Corey O'Brien is a professional dancer, content creator, and recovering alcoholic. He has performed with artists such as P.Diddy, French Montana, Nas, Ne-Yo, Iggy Azalea, and more and has appeared on shows like MTV’s Beyond Dance and RuPaul's Drag Race. In this extremely personal op-ed, he shares his experience from the darkest moments of his life to what eventually drove him to seek the help he needed. Corey will premiere a new weekly livestream series, Isolated in Sobriety, on his Instagram page on Wednesday, April 15th for those needing community aid in their recovery during social distancing.
Maybe it was having zero friends of the same gender growing up or the names yelled at me everywhere I went wearing my sister's dresses and carrying around her Barbie dolls. Perhaps it was the constant questions of "why do you sound like a girl?" or the blatant laughs on the school bus. Whatever it was, before I could even recognize it, at a young age I became engulfed in a feeling of suffocation, caused by a mix of isolation, embarrassment, and discomfort in my own skin. This was shame — a product of some of my first memories as a child.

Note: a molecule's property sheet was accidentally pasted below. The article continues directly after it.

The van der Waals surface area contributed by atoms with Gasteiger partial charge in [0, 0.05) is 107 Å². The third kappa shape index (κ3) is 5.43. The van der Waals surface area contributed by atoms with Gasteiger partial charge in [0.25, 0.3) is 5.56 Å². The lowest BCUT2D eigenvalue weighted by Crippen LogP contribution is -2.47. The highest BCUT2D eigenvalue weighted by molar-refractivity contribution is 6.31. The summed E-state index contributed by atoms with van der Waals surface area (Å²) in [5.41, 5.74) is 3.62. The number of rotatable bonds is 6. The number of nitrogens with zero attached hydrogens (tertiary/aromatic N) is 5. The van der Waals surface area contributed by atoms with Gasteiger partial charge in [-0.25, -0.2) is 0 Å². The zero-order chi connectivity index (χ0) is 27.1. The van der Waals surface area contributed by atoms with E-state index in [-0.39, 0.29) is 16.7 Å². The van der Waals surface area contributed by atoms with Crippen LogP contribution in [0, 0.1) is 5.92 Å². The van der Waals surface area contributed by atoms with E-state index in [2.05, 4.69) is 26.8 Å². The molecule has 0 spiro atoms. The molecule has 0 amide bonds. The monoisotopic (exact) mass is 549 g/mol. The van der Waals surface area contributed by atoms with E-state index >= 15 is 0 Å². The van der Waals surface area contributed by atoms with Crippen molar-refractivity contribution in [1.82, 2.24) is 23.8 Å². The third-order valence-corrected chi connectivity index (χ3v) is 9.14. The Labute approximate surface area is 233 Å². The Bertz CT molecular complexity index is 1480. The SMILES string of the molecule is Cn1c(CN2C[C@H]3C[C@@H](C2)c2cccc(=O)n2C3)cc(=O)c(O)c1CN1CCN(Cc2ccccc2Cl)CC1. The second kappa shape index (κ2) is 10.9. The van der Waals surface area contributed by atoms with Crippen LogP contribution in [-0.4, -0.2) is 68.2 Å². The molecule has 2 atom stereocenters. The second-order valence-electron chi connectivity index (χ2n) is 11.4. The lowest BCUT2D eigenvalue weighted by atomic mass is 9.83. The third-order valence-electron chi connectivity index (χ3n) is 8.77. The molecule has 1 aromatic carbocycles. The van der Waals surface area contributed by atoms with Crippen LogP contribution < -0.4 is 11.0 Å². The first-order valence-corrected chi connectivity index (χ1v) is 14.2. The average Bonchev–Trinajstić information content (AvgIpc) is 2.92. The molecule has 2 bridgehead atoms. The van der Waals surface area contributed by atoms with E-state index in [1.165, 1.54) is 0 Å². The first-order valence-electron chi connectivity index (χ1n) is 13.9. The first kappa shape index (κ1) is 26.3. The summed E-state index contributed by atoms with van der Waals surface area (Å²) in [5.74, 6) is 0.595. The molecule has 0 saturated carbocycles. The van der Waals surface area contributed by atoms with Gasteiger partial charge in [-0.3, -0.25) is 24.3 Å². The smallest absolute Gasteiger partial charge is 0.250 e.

As a teenager, as the name-calling, harassment, bullying, and use of homophobic slurs towards me only got worse, I began to find a coping mechanism. I found solace in something that made my embarrassment subside, my isolation comforting, and my skin a bit cozier: drugs and alcohol.
Tasting alcohol for the first time was like tasting freedom. I was taking double shots of vodka at thirteen years old and the burning sensation, while repulsive to others, was a comforting and safe embrace to me. Each sip chipped away at my fears and insecurities. Depression faded away and a euphoric feeling took hold. It was a feeling I never wanted to let go.
My substance abuse escalated and the form no longer mattered: liquids, powders, pills, I embraced them all. I never just experimented, I always took it to the extreme. How could finally feeling joy be wrong?